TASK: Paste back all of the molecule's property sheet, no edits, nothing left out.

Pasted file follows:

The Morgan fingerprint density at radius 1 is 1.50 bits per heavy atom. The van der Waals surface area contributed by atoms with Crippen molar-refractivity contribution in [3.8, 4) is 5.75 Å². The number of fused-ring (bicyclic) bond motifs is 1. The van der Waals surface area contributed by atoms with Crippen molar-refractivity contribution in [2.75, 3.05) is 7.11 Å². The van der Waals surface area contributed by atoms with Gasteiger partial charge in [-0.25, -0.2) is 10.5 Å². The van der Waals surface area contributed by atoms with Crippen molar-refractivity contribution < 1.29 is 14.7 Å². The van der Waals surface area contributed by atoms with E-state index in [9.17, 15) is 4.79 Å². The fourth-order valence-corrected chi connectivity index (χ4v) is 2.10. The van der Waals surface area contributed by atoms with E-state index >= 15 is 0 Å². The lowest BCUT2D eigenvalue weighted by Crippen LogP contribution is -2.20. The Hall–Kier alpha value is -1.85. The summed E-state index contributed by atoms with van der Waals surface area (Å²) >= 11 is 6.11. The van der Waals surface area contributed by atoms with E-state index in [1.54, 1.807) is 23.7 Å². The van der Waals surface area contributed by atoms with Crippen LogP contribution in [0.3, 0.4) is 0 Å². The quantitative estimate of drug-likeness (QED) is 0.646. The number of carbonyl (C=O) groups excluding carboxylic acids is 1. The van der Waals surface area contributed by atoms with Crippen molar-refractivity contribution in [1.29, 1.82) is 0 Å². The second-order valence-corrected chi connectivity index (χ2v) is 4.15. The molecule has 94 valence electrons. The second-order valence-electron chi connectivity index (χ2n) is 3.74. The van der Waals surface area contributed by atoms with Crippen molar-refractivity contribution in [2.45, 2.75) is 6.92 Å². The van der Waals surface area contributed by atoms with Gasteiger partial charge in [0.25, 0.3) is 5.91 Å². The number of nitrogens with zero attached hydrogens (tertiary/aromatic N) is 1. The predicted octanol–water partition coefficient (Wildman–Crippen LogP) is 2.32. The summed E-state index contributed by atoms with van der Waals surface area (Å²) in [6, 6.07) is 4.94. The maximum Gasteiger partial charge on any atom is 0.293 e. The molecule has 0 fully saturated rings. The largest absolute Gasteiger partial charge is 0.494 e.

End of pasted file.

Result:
The Morgan fingerprint density at radius 1 is 1.50 bits per heavy atom. The van der Waals surface area contributed by atoms with Crippen molar-refractivity contribution in [3.8, 4) is 5.75 Å². The number of fused-ring (bicyclic) bond motifs is 1. The van der Waals surface area contributed by atoms with Crippen molar-refractivity contribution in [2.75, 3.05) is 7.11 Å². The van der Waals surface area contributed by atoms with Gasteiger partial charge in [-0.25, -0.2) is 10.5 Å². The van der Waals surface area contributed by atoms with Crippen molar-refractivity contribution < 1.29 is 14.7 Å². The van der Waals surface area contributed by atoms with E-state index in [9.17, 15) is 4.79 Å². The fourth-order valence-corrected chi connectivity index (χ4v) is 2.10. The van der Waals surface area contributed by atoms with E-state index >= 15 is 0 Å². The lowest BCUT2D eigenvalue weighted by Crippen LogP contribution is -2.20. The Hall–Kier alpha value is -1.85. The summed E-state index contributed by atoms with van der Waals surface area (Å²) >= 11 is 6.11. The van der Waals surface area contributed by atoms with E-state index in [1.54, 1.807) is 23.7 Å². The van der Waals surface area contributed by atoms with Crippen LogP contribution in [0.3, 0.4) is 0 Å². The quantitative estimate of drug-likeness (QED) is 0.646. The number of carbonyl (C=O) groups excluding carboxylic acids is 1. The van der Waals surface area contributed by atoms with Crippen molar-refractivity contribution in [1.29, 1.82) is 0 Å². The second-order valence-corrected chi connectivity index (χ2v) is 4.15. The molecule has 94 valence electrons. The second-order valence-electron chi connectivity index (χ2n) is 3.74. The van der Waals surface area contributed by atoms with Crippen molar-refractivity contribution in [2.45, 2.75) is 6.92 Å². The van der Waals surface area contributed by atoms with Gasteiger partial charge in [0.25, 0.3) is 5.91 Å². The number of nitrogens with zero attached hydrogens (tertiary/aromatic N) is 1. The predicted octanol–water partition coefficient (Wildman–Crippen LogP) is 2.32. The summed E-state index contributed by atoms with van der Waals surface area (Å²) in [6, 6.07) is 4.94. The maximum Gasteiger partial charge on any atom is 0.293 e. The molecule has 0 fully saturated rings. The largest absolute Gasteiger partial charge is 0.494 e.